This is also the reason we genuflect whenever we enter or exit the church, because this is a sign of our adoration to Almighty God whom we acknowledge as truly present in the tabernacle.

Kneeling is highly symbolic and meaningful and is widely recognized in every culture and religion as having some significance.  We recognize that when one kneels before another person or an object that he is expressing an act of humility or devotion.  For example:

  • Adoration (such as Catholics before the Eucharist, or other religions kneeling before their god)
  • Love (such as a man proposing to a woman)
  • Submission (such as a knight before a king)

Scripture has numerous stories of kneeling:

  • Come, let us worship and bow down, let us kneel before the LORD our Maker.” – Psalm 95:6
  • A man with leprosy came and knelt before him and said, ‘Lord, if you are willing, you can make me clean.’” – Matthew 8:2
  • The woman came and knelt before him. ‘Lord, help me!’ she said.” – Matthew 15:25
  • When they came to the crowd, a man approached Jesus and knelt before him.” – Matthew 17:14
  • At the name of Jesus, every knee shall bend.” – Philippians 2:10

Kneeling is an act of adoration, love, and submission.  This is why kneeling is an essential aspect of Catholic worship.  Pope Benedict XVI, who has written very articulately on the symbolism of Catholic liturgy, explains the importance of kneeling:

Worship is one of those fundamental acts that affect the whole of man [body and soul].  That is why bending the knee before the presence of the living God is something we cannot abandon.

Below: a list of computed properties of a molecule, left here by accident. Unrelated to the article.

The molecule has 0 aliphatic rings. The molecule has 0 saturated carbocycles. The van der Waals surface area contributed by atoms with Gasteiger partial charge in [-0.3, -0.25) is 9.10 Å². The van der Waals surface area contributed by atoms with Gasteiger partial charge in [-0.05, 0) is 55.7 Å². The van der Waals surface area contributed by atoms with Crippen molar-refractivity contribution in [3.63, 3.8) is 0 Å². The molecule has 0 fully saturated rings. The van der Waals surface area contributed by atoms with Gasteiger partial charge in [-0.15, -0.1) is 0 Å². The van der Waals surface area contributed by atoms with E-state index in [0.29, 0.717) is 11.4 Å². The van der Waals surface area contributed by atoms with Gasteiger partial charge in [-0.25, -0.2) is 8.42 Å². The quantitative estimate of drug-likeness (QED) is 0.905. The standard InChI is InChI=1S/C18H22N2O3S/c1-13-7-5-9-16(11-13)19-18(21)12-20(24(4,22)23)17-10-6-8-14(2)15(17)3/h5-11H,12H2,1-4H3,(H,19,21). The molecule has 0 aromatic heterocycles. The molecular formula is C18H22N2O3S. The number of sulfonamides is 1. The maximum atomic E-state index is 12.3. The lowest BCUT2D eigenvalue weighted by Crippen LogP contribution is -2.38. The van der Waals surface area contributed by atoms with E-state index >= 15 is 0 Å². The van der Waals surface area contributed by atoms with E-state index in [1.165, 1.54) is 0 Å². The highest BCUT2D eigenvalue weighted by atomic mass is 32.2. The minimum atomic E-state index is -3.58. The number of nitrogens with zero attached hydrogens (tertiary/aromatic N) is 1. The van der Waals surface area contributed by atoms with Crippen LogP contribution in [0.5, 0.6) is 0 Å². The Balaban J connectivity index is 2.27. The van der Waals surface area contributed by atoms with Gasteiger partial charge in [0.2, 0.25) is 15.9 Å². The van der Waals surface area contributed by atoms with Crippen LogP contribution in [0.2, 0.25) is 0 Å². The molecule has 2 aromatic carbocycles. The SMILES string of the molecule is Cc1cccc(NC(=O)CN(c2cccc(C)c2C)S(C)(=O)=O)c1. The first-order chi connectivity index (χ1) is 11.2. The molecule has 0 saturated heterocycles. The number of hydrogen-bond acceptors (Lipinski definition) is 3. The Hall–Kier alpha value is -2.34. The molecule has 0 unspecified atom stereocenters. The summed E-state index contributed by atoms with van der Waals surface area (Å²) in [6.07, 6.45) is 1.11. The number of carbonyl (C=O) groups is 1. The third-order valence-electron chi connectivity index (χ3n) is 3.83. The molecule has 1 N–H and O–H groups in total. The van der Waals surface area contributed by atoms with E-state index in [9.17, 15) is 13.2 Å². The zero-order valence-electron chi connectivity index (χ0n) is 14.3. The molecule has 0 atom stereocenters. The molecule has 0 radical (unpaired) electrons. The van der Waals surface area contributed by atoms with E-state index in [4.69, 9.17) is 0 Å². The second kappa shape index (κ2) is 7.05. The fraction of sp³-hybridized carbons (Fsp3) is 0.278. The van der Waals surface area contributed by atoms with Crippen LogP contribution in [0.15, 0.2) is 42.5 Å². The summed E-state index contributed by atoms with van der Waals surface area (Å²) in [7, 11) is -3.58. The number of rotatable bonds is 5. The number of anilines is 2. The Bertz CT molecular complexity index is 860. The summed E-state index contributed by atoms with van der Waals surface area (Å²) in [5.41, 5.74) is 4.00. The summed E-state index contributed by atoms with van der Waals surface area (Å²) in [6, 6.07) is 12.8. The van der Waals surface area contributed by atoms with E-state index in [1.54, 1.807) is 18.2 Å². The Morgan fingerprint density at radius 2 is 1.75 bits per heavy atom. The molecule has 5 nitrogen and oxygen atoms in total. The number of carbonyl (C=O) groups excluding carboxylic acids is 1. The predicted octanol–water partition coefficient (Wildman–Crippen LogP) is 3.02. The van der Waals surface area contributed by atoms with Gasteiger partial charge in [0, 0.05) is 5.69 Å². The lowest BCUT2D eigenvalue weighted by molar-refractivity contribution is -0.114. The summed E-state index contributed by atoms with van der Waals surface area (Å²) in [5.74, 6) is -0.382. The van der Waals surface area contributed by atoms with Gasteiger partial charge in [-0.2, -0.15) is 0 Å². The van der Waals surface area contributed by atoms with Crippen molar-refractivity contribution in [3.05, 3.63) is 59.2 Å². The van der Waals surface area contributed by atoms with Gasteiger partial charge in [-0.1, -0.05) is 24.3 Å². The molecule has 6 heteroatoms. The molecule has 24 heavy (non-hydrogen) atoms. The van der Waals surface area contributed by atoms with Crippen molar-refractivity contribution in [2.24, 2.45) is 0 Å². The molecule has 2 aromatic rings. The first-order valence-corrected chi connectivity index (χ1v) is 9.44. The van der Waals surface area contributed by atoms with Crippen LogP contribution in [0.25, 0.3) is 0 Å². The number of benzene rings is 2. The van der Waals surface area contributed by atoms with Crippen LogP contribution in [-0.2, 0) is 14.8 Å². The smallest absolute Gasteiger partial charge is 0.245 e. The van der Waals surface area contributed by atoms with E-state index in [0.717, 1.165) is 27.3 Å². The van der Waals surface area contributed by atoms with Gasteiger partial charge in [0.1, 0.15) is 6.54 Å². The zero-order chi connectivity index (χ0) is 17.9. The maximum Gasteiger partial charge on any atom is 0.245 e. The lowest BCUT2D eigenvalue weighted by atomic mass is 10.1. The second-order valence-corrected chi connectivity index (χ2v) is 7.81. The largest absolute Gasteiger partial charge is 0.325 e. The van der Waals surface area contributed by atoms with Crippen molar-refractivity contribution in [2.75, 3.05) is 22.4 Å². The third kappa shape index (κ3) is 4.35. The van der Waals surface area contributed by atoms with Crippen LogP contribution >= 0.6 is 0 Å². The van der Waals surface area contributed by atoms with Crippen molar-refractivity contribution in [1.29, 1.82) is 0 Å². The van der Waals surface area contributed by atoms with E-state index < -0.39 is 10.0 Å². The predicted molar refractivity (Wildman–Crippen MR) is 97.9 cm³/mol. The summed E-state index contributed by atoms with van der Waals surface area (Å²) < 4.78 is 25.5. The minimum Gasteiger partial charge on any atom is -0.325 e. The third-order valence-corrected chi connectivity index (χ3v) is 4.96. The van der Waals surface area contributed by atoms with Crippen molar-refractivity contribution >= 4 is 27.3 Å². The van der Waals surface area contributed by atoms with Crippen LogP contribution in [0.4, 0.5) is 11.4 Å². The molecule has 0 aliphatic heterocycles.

It may be that kneeling is alien to modern culture—insofar as it is a culture, for this culture has turned away from the faith and no longer knows the One before whom kneeling is the right, indeed the intrinsically necessary gesture.  The man who learns to believe learns also to kneel, and a faith or a liturgy no longer familiar with kneeling would be sick at its core.  Where it has been lost, kneeling must be rediscovered, so that, in our prayer, we remain in fellowship with the apostles and martyrs, in fellowship with the whole cosmos, indeed in union with Jesus Christ himself.” – The Spirit of the Liturgy, pgs 190-191, 194

Of course, for those who are elderly, or have bad knees, or knee replacements, the Church fully understands if you are unable to kneel, and the Lord knows your heart’s desire to worship Him.  But for those who are able to kneel, it is an important symbol of worship during Mass.

Additionally, for hundreds of years Catholics not only knelt during the consecration, but also knelt to receive Holy Communion.  Kneeling to receive Communion is a physical expression of the adoration and love our hearts have for Jesus.  And many people recently have been asking me about the option to kneel to receive Communion.

The Church is clear that it is permissible to receive Holy Communion either standing or kneeling.  However, I encourage kneeling because this physical action not only is an expression of our faith, but it also in turn helps our faith to grow, because it reminds us that we are on our knees because we truly believe that this little piece of bread is the Body of the Lord Jesus.

Here are a couple of excellent articles that help explain kneeling to receive Communion:

Here is my homily introducing receiving Communion kneeling: